Great British Folk Festival 2018 | Live Review | Butlins Holiday Resort, Skegness | Review by Allan Wilkinson | 02.12.18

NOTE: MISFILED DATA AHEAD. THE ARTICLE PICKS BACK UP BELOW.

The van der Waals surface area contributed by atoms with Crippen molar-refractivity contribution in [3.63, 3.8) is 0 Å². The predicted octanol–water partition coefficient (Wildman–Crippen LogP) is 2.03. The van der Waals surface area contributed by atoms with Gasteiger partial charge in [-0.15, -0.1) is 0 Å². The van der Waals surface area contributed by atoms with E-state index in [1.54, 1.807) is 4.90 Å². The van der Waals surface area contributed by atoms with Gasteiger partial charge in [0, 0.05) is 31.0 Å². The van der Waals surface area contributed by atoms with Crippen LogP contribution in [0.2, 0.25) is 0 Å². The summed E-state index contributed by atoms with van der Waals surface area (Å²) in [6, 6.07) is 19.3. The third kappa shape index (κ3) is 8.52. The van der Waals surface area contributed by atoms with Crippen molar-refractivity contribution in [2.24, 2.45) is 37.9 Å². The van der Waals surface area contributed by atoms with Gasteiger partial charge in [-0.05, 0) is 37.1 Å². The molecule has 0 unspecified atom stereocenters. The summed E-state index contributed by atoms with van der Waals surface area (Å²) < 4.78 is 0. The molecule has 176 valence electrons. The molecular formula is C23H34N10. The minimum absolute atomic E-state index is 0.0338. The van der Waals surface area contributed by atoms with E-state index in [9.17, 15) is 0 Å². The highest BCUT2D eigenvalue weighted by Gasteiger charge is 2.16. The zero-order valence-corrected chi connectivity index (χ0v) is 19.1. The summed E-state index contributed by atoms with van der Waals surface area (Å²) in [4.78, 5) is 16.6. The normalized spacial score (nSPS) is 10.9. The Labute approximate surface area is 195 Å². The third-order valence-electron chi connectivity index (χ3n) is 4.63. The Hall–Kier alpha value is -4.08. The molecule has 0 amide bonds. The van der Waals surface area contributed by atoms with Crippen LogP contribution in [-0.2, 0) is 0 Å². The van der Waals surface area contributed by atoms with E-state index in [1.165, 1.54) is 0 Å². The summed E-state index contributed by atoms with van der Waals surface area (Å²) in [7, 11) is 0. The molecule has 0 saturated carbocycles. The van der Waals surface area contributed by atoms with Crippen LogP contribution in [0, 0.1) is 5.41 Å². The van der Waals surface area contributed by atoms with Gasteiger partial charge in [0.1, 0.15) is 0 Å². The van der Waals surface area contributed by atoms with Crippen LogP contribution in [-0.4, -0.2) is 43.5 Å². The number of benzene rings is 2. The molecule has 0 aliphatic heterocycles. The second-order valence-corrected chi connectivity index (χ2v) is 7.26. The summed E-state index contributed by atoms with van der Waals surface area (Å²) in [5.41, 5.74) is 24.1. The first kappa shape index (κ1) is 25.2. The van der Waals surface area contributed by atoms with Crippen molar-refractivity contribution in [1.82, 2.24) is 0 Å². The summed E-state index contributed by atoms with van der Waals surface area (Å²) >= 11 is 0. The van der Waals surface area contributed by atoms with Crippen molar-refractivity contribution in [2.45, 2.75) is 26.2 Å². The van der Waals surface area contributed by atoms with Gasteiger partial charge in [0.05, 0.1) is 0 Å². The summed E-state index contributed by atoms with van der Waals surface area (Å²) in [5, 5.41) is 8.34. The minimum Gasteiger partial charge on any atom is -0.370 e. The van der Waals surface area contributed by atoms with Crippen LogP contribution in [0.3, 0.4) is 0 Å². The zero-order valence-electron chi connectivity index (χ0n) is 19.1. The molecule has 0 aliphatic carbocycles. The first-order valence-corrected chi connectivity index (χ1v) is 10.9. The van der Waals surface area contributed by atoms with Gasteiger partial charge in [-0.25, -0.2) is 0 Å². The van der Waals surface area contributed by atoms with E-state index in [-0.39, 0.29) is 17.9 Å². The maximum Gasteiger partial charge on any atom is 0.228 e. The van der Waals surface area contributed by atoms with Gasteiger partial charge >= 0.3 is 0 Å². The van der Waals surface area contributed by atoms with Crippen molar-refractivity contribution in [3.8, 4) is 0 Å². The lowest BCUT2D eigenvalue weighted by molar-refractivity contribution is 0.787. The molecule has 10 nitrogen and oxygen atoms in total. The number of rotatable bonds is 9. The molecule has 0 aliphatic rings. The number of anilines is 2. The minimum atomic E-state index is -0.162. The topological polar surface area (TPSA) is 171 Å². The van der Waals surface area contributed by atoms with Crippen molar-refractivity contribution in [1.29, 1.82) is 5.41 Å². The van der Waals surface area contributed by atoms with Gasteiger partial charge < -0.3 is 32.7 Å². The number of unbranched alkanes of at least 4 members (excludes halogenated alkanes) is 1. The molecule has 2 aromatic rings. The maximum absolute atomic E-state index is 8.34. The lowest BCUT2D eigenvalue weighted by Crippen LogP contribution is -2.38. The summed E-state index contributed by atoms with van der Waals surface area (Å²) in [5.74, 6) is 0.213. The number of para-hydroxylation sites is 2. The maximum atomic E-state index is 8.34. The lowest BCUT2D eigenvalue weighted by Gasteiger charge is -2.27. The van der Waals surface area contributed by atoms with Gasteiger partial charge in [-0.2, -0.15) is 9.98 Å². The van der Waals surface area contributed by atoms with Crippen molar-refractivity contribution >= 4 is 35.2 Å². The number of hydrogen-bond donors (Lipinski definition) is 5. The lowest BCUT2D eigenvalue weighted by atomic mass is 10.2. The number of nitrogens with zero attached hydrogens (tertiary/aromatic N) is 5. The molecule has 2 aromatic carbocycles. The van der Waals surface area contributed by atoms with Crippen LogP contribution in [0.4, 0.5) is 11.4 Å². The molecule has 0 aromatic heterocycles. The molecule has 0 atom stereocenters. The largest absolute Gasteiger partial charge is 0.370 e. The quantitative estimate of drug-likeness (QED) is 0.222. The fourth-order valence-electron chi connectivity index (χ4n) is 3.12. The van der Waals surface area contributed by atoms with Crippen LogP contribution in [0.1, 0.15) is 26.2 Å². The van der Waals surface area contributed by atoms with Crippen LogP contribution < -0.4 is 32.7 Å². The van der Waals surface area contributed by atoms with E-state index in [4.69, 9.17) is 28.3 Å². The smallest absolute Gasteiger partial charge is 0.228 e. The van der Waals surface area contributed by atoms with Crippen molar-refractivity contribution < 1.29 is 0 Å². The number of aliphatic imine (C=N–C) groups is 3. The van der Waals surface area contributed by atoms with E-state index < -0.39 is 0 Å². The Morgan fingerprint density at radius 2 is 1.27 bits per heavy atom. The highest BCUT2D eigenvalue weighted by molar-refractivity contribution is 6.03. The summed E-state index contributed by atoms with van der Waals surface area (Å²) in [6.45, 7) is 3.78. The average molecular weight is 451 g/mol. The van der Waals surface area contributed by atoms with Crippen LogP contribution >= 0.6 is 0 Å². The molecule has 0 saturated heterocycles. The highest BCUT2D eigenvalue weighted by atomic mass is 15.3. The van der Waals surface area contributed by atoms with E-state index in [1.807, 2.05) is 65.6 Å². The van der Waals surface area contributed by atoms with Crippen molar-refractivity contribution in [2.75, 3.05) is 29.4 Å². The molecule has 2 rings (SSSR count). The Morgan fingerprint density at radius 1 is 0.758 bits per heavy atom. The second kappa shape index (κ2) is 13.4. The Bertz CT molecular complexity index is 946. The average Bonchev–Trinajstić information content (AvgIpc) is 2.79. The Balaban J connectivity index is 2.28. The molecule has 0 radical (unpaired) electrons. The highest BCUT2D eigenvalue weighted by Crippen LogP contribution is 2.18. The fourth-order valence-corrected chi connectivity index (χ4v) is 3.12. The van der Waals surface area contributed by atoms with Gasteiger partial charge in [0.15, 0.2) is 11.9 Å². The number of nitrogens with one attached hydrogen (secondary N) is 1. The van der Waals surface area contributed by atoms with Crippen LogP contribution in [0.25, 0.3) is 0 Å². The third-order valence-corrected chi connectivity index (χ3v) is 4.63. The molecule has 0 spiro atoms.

The timing of the Great British Folk Festival is just about right, especially for those of us who particularly enjoy Wintertime; it sort of sets the seasonal mood and should any of the billed performers include just a little seasonal spirit within their set, then it’s all the more enjoyable. A Winter Union, a folk supergroup of sorts, featuring two established duos, Katriona Gilmore & Jamie Roberts and Hannah Sanders & Ben Savage, along with the superb singer Jade Rhiannon from The Willows, did this to the nth degree by reworking several seasonal songs during their impressive Saturday afternoon set. It’s not just about Christmas or seasonal good cheer though, the festival endeavours to provide a broad range of music loosely associated with the folk and acoustic music scene and this year was no exception. By Saturday afternoon, visitors had pretty much settled into their comfortable chalets, acquainted (or reacquainted) themselves with the site, probably sampled some of the local cuisine and enjoyed a good night’s sleep following the two concerts staged the previous night. The weekend actually got off to a start a little earlier on Friday afternoon when The Salts opened the Introducing Stage, one of the now well established attractions of the festival, situated directly beneath the Skyline Pavilion, the focal point of this coastal site. Organised once again by Stephen Stanley and Alan Ritson, the stage saw the emergence of no less than a dozen newcomers to the festival over the weekend, one or two of the acts having been around on the folk and acoustic music scene for years, Steve Turner for instance, but also a few newer acts, each given the opportunity to compete for a main stage slot at next year’s event. The main stages, namely Reds and the Centre Stage began almost simultaneously on Friday evening save for around fifteen minutes, with ex-Steeleye Span guitarist Ken Nicol and one of the winning acts from the previous year’s Introducing Stage, Honey and the Bear, who played an impressive opening set. The other two winning acts from last year Joshua Burnell and the very young Salutation would get their moment in the spotlight throughout the weekend. The one unexpected surprise for Honey and the Bear was that they were asked to cover for an absent band, The Eskies who had been forced to cancel at the eleventh hour, the duo effectively playing both main stages on the same night, a slice of good fortune for them both. Jon Boden got down to business with his eleven-piece orchestra, the Remnant Kings on the Centre Stage, resplendent in military tunic and confidence, whilst Ralph McTell provided a rather more laid back set midway through Friday night in Reds, with BBC radio DJ Janice Long hosting the concert. Merry Hell were on form with their utterly entertaining late night set, filling the dance floor once again with relative ease. After covering all but one of the previous festivals here in Skegness, I’m frequently asked about the event by both curious musicians and equally curious potential visitors alike. “What’s it like?” they ask, going on to further enquire “is it run by Redcoats?” and “are there any knobbly knee competitions?” the usual tongue-in-cheek routine enquiries. The Great British Folk Festival is rather unique on the festival calendar in that it’s one of the few major festivals where tents, camping stoves, wellies and children are surplus to requirements. It’s also one of the most misunderstood festivals in that artists still don’t bring enough merchandise to flog, failing to fully appreciate the kind of healthy crowd they are about to play for. We’re talking around 3,500 in one concert stage and 2,500 in the other, potentially around 6000 music fans eager to take some of the music home with them. The festival is generally rich in atmosphere and every effort is made to make each act sound as good as possible, even if this means over-long turnaround times. People seem to come from all around and it would be nice to know precisely who travelled the furthest to be at the festival this weekend. One couple had come all the way from Hamburg to see their favourite band Lindisfarne and my photographer pal and I helped obtain autographs from each member of the band, which they scribbled onto this couple’s much valued CD, the reward for our efforts being delicious chocolate Santas. These moments are precious to our own particular GBFF experience. I will never quite understand why audiences are divided over LAU; one moment the casual quip about their music being a cure for insomniacs, the next minute grumbles about the trio’s wild improvisational Hendrix-isms. The trio, made up of guitarist/singer Kris Drever, fiddle player Aidan O’Rourke and accordion and keyboard FX wizard Martin Green are extraordinary on any day of the week. Their music is original, exciting, thrilling and highly complex. They could quite easily please audiences with expertly played bog standard fiddle tunes but they don’t, and that’s the difference. Easily the best performance of the weekend. Most people who visit the festival are by now fully aware that this event employs a rather loose take on what we think of as ‘folk’ music, by including in previous years such diverse acts as Phil Cool, Ed Tudor Pole, Deborah Bonham, Tom Robinson and String Driven Thing, yet such acts as Steve Harley, whose only real claim to folk music is the fact that he cut his teeth in the British folk clubs of the late 1960s is a rather welcomed addition to the usual folk fare. Whatever allegiance we may have to the confines of the folk community, there’s nothing quite like seeing and hearing Harley launch into “Make Me Smile (Come Up and See Me)” on a Sunday afternoon. I almost took to the dance floor myself. By Sunday evening, things took an awkward turn in regard to the dance floor, when for some unfathomable reason, the festival suddenly, and with little explanation, prevented any dancing in front of the stage in Reds, just as Lindisfarne was about to take the stage. Although there’s a case to be drawn for both sides – those who want to dance and those who want to see the stage from the comfort of their front row seats – it did look rather ludicrous as the generation roles swiftly reversed. It’s one thing witnessing middle-aged men attempting to keep order amongst the mosh pit youths at a punk gig in ‘77, but seeing people well passed retirement age being held back by young security guards was an amusing sight to behold. I think sense and reason prevailed by the time Rod Clements launched into “Meet Me on the Corner” and the dance floor was full once again, whilst the security guys went for a cup of tea. Earlier in the evening, the Centre Stage played host to Stillhouse, playing their final concert as double bassist Matthew Mefford returned to the States after exhausting his visa, rendering their appearance here at the festival emotionally charged as Jonny Neaves (guitar, vocals) and Polly Bolton (mandolin, vocals) bid farewell to their friend and bandmate. A fantastic set of great songs and tunes, with all eyes on the remarkable mandolin skills of Polly Bolton, a musician whose sheer joy of performing is tangible. Other notable sets over the weekend include Fisherman’s Friends, The Strawbs and The Men They Couldn’t Hang on the Centre Stage, whilst the Reds stage saw fine performances by Oysterband, Me, Thee and E and The Willows, together with an infectious performance by Daria Kulesh on the Acoustic Stage in Jaks, a smaller and much under used venue within the complex. There was also notable performances by Elliott Morris, The Shackleton Trio and Emi McDade on the Introducing Stage, as well as some entertaining French Dance routines in the Beachcomber Bar. I think we should also tip our caps to the Butlins staff, the catering and bar staff, the chalet cleaning staff and everyone who makes this festival work so well. All in all, another great Skegness weekend of fun and music, something to warm up the chilly North Sea coastline as it approaches a much anticipated festive season.